Many people prefer full-spectrum CBD for the added benefits of the entourage effect.

Broad-Spectrum CBD

Broad-SpectrumCBD products have all traces of THC removed during extraction. However, all other plant parts are still included. This allows broad-spectrum CBD to still produce a version of the entourage effect, without any need for concern about THC if that isn’t something you want.

Isolated CBD

Isolated CBD is considered the purest form of CBD. In isolated products, all other plant parts are removed. No other cannabinoids, terpenes, or flavonoids make it into an isolated CBD product; just good ol’ CBD.

Isolated CBD is typically less expensive than other forms of CBD, while also containing the highest concentration of CBD per serving. If you are sensitive to THC or prefer a pure CBD product, CBD isolate may be for you.

Is It Possible to Overdose on THC in Full-Spectrum CBD Products?

Because full-spectrum CBD cannot contain more than 0.3% THC, it is virtually impossible to consume enough to produce psychoactive effects, let alone, overdose.

You would need to consume a higher dose of CBD than is conceivable, and chances are you would start to feel not too hot from the fatty oil content long, long before reaching high enough levels of THC to get high.

The best way to avoid even the unlikeliest possibility of an overdose is to only use high-quality CBD products from companies that are transparent with their Certificates of Analysis.

Because CBD is not regulated by the FDA (Food and Drug Administration), the Certificate of Analysis is how you’ll know that the product was third-party lab tested, and that the ingredients and percentages listed on a product’s label accurately reflect what is inside.

How Much CBD Should I Take?

The best way to start using CBD is to start low and work your way up until you find the right amount of CBD for yourself. This is less about avoiding potential side effects (although that is certainly a plus!) and more about finding what is right for you.

Different people feel the effects of CBD at different amounts due to tolerance. Some people only need ten or so milligrams to feel thoroughly relaxed, while others could use 50 to 70 milligrams before feeling the effects.

We recommend starting with ten milligrams of CBD. Take some time to see how it makes you feel. If it didn’t ease your discomfort or promote the calmness you were hoping for, try 15 to 20 mg the next day. Keep adding five to ten mg at a time until you reach your sweet spot.

Typically, you shouldn’t take more than 100 mg of CBD per day, as this is beyond the amount that most people need to feel the effects.

Once you find an amount that feels right for you, you likely won’t need to increase your dose much. Unlike THC, CBD is thought to present on a bell curve in terms of dosing, which means that once you reach a certain dose, the effects actually begin to decrease.

Basically, more CBD doesn’t lead to stronger effects.

Are There Any Side Effects of CBD?

Almost all side effects associated with CBD result from extremely high doses. While CBD was found to be safe in doses as high as 1,500 mg per day, this is more than you’ll ever need to feel the effects.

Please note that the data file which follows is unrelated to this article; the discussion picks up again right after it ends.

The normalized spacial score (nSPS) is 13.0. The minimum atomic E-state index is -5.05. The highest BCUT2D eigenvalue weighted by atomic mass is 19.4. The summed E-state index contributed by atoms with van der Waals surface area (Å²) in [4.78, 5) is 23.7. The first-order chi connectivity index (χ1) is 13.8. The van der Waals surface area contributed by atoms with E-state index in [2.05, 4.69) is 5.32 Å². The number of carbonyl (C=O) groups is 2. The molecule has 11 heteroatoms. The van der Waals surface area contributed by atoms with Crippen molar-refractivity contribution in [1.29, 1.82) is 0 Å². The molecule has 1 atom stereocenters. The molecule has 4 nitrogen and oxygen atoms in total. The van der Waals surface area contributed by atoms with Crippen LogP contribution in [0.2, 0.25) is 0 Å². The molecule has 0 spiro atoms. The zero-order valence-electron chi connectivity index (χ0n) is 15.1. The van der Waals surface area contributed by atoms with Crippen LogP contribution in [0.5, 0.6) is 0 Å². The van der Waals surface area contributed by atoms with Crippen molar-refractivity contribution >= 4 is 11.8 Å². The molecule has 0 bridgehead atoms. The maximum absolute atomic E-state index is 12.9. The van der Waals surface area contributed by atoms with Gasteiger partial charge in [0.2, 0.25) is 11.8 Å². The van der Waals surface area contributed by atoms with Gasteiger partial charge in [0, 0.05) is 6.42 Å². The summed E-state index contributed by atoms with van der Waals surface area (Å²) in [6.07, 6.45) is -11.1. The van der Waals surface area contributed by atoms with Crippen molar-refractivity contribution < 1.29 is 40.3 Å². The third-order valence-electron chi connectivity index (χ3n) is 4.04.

The side effects most often associated with CBD are still rare, mild, and usually resolve on their own. Some of the most common symptoms can include:

  • Fatigue or drowsiness
  • Lightheadedness
  • Dry mouth
  • Nervousness
  • Nausea
  • Diarrhea

CBD may also have negative interactions with certain medications and prescriptions, such as blood thinners and blood pressure medications. If you are taking any regular medication, check in with your healthcare provider before using CBD.

If you do feel any adverse side effects after taking CBD, try to take a few deep breaths, drink water, and remember that even THCoverdoses have never been fatal. Of course, if you are feeling under the weather, it is best to check in with a doctor to be on the safe side!

But if you are taking a recommended amount of a third-party tested product, severe reactions are virtually unheard of. You are much more likely to simply feel relaxed and de-tensed.

How Can I Take CBD?

CBD oils are perhaps the most common way to enjoy CBD. Oils come in a bottle with a dropper, allowing you to easily control your own dose. For faster relief, you can take CBD oil sublingually by holding a few drops under your tongue for 90 seconds before swallowing.

Our water-soluble CBD powder is another great starter option. The powder can be easily measured to help you find the right dose for you. And, unlike most forms of CBD, this powder doesn’t need fat to help break it down. Instead, you can mix the powder directly into just about any food or drink, and you are good to go!

CBD consumables like flavored CBD gummies or softgels can make getting a consistent dose of CBD a breeze.

As for a THC-free option, our pure CBD crystals are the real deal! These crystals are easily digestible and dissolve food or drink in a pinch.

evo hemp’s CBD

At evo hemp, we pride ourselves on using only high-quality CBD derived from hemp that is sourced ethically and sustainably. Our products are all labeled with serving sizes and instructions, so you’ll never have to guess how much you can safely use.

Ready to enjoy the benefits of CBD yourself? Check out our collection at the evo hemp Shop!


Cannabidiol Counteracts the Psychotropic Side-Effects of Δ-9-Tetrahydrocannabinol in the Ventral Hippocampus through Bidirectional Control of ERK1–2 Phosphorylation | Journal of Neuroscience

Cannabidiol presents an inverted U-shaped dose-response curve in a simulated public speaking test | Braz J Psychiatry

The Case for the Entourage Effect and Conventional Breeding of Clinical Cannabis: No “Strain,” No Gain | Frontiers in Plant Science

The Case for the Entourage Effect and Conventional Breeding of Clinical Cannabis: No “Strain,” No Gain | Frontiers in Plant Science